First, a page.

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In some other year with some other team, John Hunter Nemechek’s first full-time foray into the Cup Series would have lasted longer. However, 2020 was the wrong year to make a go of it in NASCAR’s top circuit.

Nemechek decided at the conclusion of that season to take two steps back. Now, he’s taking one step forward while looking like a candidate to return to the Cup Series eventually.

John Hunter Nemechek has raced in all three NASCAR series

John Hunter Nemechek prepares to qualify for the NASCAR Xfinity Series Alsco Uniforms 302 at Las Vegas Motor Speedway on Oct. 14, 2022, in Las Vegas, Nevada. | Sean Gardner/Getty Images
John Hunter Nemechek prepares to qualify for the NASCAR Xfinity Series Alsco Uniforms 302 at Las Vegas Motor Speedway on Oct. 14, 2022, in Las Vegas, Nevada. | Sean Gardner/Getty Images

John Hunter Nemechek started making his mark in NASCAR with eighth-place finishes with his father’s truck series team in 2016-17. That got him to the Xfinity Series with Chip Ganassi Racing and then GMS Racing the next two seasons. He was just 22 when Front Row Motorsports put Nemechek in a Cup Series car in place of Matt Tifft for three races late in 2019.

The following year, FRM picked Nemechek to replace David Ragan in the No. 36 Ford. Outside of eighth place in both Talladega races and 11th in both Daytona events on the oval, the year was unremarkable, and he finished 27th in points.

That was the season in which COVID-19 brought sports to a halt in mid-March. When NASCAR returned, practice and qualifying were practically non-existent. While inconvenient for veterans, the curtailed schedule was hard on rookies, and Nemechek decided to return to the truck series.

“You’re racing so hard to run 20th-25th (in Cup),” Nemechek explained to NBC Sports at the time. “In the truck series, you’re still racing hard to win races, but I feel like the competition is so much stiffer in the Cup Series. There’s so much experience in the Cup Series, and you’re racing against all these veterans who’ve been there for such a long time.

“For a rookie coming in last year with no practice and no qualifying, you had to adapt so fast. Most of the places we went last year, our first laps being turned in a Cup car were when the green flag flew.”

John Hunter Nemechek has made his way back to the Xfinity Series

Joe Gibbs Racing just introduced John Hunter Nemechek and Sammy Smith as its full-time drivers in the 2023 Xfinity Series. JHN, now 25, will be in the No. 20 Toyota.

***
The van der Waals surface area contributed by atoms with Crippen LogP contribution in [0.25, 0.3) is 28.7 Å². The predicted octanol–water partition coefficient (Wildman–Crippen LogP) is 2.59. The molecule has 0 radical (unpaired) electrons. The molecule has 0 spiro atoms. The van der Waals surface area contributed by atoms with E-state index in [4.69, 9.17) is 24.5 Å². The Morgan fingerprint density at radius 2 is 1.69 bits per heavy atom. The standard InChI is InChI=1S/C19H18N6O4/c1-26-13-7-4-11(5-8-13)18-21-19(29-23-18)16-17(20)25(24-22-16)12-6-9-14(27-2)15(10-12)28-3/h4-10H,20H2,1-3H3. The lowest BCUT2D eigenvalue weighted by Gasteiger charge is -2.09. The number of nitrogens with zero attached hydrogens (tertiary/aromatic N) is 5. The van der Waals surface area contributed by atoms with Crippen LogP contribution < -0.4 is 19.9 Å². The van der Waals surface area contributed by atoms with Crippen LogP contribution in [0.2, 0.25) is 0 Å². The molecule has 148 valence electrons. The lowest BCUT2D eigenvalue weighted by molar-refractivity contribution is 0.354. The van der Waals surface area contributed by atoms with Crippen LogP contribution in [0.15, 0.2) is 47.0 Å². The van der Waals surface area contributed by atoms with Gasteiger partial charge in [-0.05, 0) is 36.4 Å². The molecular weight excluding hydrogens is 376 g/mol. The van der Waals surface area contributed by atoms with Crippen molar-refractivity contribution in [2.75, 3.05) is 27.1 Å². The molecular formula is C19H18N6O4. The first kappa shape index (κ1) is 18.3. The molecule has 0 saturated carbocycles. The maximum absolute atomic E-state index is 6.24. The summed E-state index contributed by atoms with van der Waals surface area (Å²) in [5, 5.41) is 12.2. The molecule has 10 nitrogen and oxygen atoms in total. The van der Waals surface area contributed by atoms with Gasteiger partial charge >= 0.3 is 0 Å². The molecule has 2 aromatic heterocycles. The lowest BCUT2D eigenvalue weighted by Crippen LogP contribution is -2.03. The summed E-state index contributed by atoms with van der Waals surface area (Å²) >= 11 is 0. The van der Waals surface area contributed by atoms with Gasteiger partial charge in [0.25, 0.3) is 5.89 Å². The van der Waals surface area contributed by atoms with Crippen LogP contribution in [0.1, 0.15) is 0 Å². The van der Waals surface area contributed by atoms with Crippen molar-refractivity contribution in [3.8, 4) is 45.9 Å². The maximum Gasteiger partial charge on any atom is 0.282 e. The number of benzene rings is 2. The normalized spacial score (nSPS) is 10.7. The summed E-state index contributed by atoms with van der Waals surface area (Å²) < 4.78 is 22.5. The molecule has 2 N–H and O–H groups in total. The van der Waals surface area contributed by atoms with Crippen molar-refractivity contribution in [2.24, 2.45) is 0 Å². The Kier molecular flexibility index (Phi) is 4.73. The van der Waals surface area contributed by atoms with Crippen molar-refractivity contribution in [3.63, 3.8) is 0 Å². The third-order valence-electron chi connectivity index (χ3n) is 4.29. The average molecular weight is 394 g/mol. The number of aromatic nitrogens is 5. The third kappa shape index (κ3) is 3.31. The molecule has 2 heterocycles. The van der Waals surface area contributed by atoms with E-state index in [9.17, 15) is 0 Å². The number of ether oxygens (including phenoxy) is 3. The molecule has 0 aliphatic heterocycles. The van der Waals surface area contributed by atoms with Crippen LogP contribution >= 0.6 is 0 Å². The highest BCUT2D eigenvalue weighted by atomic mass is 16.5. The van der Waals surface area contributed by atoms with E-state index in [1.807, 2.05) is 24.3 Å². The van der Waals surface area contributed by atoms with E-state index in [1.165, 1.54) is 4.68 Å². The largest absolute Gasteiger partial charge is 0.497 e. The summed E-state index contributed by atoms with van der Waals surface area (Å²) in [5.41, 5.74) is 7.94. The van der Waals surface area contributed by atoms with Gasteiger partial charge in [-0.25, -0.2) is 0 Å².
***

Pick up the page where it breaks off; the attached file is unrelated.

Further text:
Nemechek raced part-time for both JGR and Sam Hunt Racing in 2021-22, but his primary objective was to score wins in the truck series to gain confidence and build sponsor interest. He succeeded with seven victories and seven pole positions over two seasons with Kyle Busch Motorsports. Now, he’s with a top team in the second-tier series and poised to add to his two wins in 67 Xfinity starts.

“I think I’ve grown a lot, that I’m OK with taking risks at times to try and better myself,” Nemechek told “But I think the biggest thing is to continue to learn every single day and try and be better every single day.”

Nemechek has his previous Xfinity experience, and the top two finishers this season, Ty Gibbs and Noah Gragson, have moved to the Cup Series. Driving for the team that provided the past two champions certainly won’t hurt his chances of contending quickly.

JHN’s patience will get him back to the Cup Series

It’s not as though Front Row Motorsports is a NASCAR bottom feeder, but the team wasn’t going to be John Hunter Nemechek’s path to stardom. Since entering the Cup Series in 2005, FRM has never had a driver finish the season higher than 16th (Chris Buescher in 2016 and Michael McDowell in 2021).

By leaving, Nemechek picked up valuable experience in the truck series and became a favorite in Toyota’s racing division. He could just as easily have gotten the nod to replace Kurt Busch at midseason, a job that went to Ty Gibbs instead.

Toyota made retaining Nemechek a priority as Kyle Busch Motorsports in the truck series left the manufacturer. Though Sam Hunt Racing is becoming increasingly important to Toyota’s driver development program, JHN has landed in the stronger Joe Gibbs Racing organization.

“I don’t know where my future lies,” Nemechek said. “I’m excited about this opportunity, focusing on 2023. I feel like being able to go and win races and prove myself will help set me up for a future, but I don’t know what that future may be.”

There are only six Toyota rides available in the NASCAR Cup Series, and two just went to Ty Gibbs at JGR and Tyler Reddick at 23XI Racing. JHN is now the logical go-to guy should a Kurt Busch situation arise with either organization, so going to the back of the line for a couple of seasons has pushed the driver back to the front of the line.

Sammy Smith may be talked up as the next Ty Gibbs, but it’s Nemechek who can expect the first look should Martin Truex Jr. or Denny Hamlin leave in the next two years. Steady performances with a top-notch Xfinity team can solidify his position.

“It’s all about pushing to be better every single time that you hit the race track and learning every single time that you’re on the race track and off the race track, he said. “Just excited.”

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